McBride, a bassist who has played with some of the greats, watched from home as he won for Best Instrumental Jazz Album, CBS2’s Alice Gainer reported.READ MORE: '64th Annual GRAMMY Awards' Coming To CBS On January 31st, 2022
McBride won along with late jazz keyboard pioneer Chick Corea, who died in February.
“The real GRAMMY for me was getting to play with Chick Corea. That meant more to me than having something on my mantel,” McBride said.
McBride spoke with CBS2 from his basement office at his home in Montclair.
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“This town is like an artist colony,” McBride said. “It’s almost like Greenwich Village West.”
Born in Philadelphia, and still a self-described Philly sports enthusiast, McBride eventually moved to New York City and attended The Julliard School.READ MORE: 'A GRAMMY Salute To The Sounds Of Change' Comes To CBS On March 17th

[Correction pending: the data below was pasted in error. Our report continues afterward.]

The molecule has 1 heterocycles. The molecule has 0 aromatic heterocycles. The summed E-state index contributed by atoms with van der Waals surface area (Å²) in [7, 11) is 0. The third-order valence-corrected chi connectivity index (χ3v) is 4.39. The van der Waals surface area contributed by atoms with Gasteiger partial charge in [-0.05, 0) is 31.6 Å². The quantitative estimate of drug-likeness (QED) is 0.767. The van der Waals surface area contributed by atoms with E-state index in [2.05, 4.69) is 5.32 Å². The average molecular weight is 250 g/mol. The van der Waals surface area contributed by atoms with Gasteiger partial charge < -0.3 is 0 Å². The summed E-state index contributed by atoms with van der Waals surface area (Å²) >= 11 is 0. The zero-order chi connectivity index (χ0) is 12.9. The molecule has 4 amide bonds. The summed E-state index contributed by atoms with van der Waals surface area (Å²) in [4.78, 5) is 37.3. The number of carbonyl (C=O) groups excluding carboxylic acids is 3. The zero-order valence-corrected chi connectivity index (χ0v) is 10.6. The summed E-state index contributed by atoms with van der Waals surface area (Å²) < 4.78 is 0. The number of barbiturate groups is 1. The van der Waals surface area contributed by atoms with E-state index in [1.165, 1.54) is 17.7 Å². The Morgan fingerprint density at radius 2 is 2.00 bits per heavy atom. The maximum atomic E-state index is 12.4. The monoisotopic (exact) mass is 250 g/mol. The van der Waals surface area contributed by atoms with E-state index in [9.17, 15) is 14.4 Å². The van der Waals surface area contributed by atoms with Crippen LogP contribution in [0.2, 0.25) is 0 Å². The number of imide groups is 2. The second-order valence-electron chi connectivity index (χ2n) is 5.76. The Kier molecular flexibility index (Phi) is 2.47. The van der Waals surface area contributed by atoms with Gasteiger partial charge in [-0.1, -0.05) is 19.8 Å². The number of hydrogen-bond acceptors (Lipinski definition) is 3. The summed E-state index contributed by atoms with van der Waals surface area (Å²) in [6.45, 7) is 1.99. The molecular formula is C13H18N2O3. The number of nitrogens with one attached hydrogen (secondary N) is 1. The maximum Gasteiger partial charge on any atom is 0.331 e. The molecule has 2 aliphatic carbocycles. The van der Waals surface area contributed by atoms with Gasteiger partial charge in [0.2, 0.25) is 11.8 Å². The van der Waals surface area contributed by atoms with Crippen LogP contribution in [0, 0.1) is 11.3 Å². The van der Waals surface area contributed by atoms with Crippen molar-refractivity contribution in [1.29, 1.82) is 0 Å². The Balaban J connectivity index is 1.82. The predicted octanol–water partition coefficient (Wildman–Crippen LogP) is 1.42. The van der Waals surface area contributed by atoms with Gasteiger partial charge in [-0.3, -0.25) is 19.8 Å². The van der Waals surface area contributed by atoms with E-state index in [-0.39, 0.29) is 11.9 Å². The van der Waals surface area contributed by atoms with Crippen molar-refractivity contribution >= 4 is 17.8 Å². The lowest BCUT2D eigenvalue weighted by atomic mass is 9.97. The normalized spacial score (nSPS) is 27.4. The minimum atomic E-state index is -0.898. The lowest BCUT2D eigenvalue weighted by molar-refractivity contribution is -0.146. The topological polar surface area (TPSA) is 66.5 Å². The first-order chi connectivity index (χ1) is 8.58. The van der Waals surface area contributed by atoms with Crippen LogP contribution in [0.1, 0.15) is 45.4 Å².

His earliest inspirations were his father and great uncle. Both were professional bass players.
Decades later, McBride has played with everyone he looked up to and says, for him, it really is all about the music.
“Joe Henderson, McCoy Tyner, Freddy Hubbard, Betty Carter… They knew that their musical legacy was far more important than any records that they sold,” said McBride.
Gainer asked McBride how he celebrated his latest win.
“I mean, I haven’t been out today at all, except to bring up the recycling bins from the street,” he said. “Got to put that garbage out every Sunday night. Who cares if you won a GRAMMY?”
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McBride also hosts a radio program and is artistic director for Jazz House Kids, a nonprofit that mentors and educates children. His wife is the founder.